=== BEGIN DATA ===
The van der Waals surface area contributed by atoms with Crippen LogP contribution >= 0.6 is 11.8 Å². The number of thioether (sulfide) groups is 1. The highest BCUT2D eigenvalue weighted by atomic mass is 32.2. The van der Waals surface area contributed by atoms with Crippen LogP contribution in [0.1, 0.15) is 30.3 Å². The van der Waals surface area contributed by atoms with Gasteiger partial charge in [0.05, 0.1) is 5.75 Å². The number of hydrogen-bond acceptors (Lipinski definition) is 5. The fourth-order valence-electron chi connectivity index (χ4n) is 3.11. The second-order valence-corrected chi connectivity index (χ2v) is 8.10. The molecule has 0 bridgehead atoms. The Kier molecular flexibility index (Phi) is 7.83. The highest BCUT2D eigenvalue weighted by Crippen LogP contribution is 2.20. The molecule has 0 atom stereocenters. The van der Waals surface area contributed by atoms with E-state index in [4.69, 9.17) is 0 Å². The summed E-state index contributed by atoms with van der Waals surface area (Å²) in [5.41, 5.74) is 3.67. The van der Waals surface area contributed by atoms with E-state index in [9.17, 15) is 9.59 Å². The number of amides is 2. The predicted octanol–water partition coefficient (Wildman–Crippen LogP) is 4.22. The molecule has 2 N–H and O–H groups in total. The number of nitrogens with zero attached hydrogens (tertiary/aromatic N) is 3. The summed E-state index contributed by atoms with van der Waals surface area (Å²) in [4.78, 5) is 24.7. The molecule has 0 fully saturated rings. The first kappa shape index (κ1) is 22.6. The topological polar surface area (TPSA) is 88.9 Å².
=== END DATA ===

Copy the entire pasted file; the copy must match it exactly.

The van der Waals surface area contributed by atoms with Crippen LogP contribution >= 0.6 is 11.8 Å². The number of thioether (sulfide) groups is 1. The highest BCUT2D eigenvalue weighted by atomic mass is 32.2. The van der Waals surface area contributed by atoms with Crippen LogP contribution in [0.1, 0.15) is 30.3 Å². The van der Waals surface area contributed by atoms with Gasteiger partial charge in [0.05, 0.1) is 5.75 Å². The number of hydrogen-bond acceptors (Lipinski definition) is 5. The fourth-order valence-electron chi connectivity index (χ4n) is 3.11. The second-order valence-corrected chi connectivity index (χ2v) is 8.10. The molecule has 0 bridgehead atoms. The Kier molecular flexibility index (Phi) is 7.83. The highest BCUT2D eigenvalue weighted by Crippen LogP contribution is 2.20. The molecule has 0 atom stereocenters. The van der Waals surface area contributed by atoms with E-state index in [4.69, 9.17) is 0 Å². The summed E-state index contributed by atoms with van der Waals surface area (Å²) in [5.41, 5.74) is 3.67. The van der Waals surface area contributed by atoms with E-state index in [9.17, 15) is 9.59 Å². The number of amides is 2. The predicted octanol–water partition coefficient (Wildman–Crippen LogP) is 4.22. The molecule has 2 N–H and O–H groups in total. The number of nitrogens with zero attached hydrogens (tertiary/aromatic N) is 3. The summed E-state index contributed by atoms with van der Waals surface area (Å²) in [4.78, 5) is 24.7. The molecule has 0 fully saturated rings. The first kappa shape index (κ1) is 22.6. The topological polar surface area (TPSA) is 88.9 Å².